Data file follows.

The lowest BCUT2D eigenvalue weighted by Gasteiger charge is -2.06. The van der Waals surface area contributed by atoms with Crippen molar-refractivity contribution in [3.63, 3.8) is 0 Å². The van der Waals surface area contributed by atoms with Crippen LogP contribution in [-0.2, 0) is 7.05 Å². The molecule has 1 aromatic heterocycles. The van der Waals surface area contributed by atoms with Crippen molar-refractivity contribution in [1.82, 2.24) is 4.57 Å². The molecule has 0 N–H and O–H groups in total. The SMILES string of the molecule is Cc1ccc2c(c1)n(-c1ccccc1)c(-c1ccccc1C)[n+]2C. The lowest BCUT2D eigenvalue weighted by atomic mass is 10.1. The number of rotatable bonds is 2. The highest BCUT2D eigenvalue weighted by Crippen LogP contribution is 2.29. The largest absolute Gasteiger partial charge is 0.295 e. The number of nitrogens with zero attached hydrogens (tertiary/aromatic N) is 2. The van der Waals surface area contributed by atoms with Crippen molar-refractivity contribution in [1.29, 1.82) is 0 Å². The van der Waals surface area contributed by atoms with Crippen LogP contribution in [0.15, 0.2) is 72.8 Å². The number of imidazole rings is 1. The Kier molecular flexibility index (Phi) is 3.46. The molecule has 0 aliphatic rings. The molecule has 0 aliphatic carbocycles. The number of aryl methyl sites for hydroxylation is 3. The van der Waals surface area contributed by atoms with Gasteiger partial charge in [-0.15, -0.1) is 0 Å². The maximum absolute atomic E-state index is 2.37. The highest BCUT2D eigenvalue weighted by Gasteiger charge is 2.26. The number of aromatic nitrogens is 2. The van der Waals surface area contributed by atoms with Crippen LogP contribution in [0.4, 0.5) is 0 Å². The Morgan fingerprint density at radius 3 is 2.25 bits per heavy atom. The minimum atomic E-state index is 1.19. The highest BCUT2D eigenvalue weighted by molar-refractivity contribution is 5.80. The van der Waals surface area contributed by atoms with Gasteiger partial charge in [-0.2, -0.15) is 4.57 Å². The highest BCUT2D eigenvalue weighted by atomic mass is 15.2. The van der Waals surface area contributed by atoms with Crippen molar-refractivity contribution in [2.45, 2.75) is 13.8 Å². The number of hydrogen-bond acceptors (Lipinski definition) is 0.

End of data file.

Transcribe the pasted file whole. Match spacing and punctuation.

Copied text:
The lowest BCUT2D eigenvalue weighted by Gasteiger charge is -2.06. The van der Waals surface area contributed by atoms with Crippen molar-refractivity contribution in [3.63, 3.8) is 0 Å². The van der Waals surface area contributed by atoms with Crippen LogP contribution in [-0.2, 0) is 7.05 Å². The molecule has 1 aromatic heterocycles. The van der Waals surface area contributed by atoms with Crippen molar-refractivity contribution in [1.82, 2.24) is 4.57 Å². The molecule has 0 N–H and O–H groups in total. The SMILES string of the molecule is Cc1ccc2c(c1)n(-c1ccccc1)c(-c1ccccc1C)[n+]2C. The lowest BCUT2D eigenvalue weighted by atomic mass is 10.1. The number of rotatable bonds is 2. The highest BCUT2D eigenvalue weighted by Crippen LogP contribution is 2.29. The largest absolute Gasteiger partial charge is 0.295 e. The number of nitrogens with zero attached hydrogens (tertiary/aromatic N) is 2. The van der Waals surface area contributed by atoms with Crippen molar-refractivity contribution in [1.29, 1.82) is 0 Å². The van der Waals surface area contributed by atoms with Crippen LogP contribution in [0.15, 0.2) is 72.8 Å². The number of imidazole rings is 1. The Kier molecular flexibility index (Phi) is 3.46. The molecule has 0 aliphatic rings. The molecule has 0 aliphatic carbocycles. The number of aryl methyl sites for hydroxylation is 3. The van der Waals surface area contributed by atoms with Gasteiger partial charge in [-0.15, -0.1) is 0 Å². The maximum absolute atomic E-state index is 2.37. The highest BCUT2D eigenvalue weighted by Gasteiger charge is 2.26. The number of aromatic nitrogens is 2. The van der Waals surface area contributed by atoms with Crippen LogP contribution in [0.4, 0.5) is 0 Å². The Morgan fingerprint density at radius 3 is 2.25 bits per heavy atom. The minimum atomic E-state index is 1.19. The highest BCUT2D eigenvalue weighted by molar-refractivity contribution is 5.80. The van der Waals surface area contributed by atoms with Gasteiger partial charge in [-0.2, -0.15) is 4.57 Å². The highest BCUT2D eigenvalue weighted by atomic mass is 15.2. The van der Waals surface area contributed by atoms with Crippen molar-refractivity contribution in [2.45, 2.75) is 13.8 Å². The number of hydrogen-bond acceptors (Lipinski definition) is 0.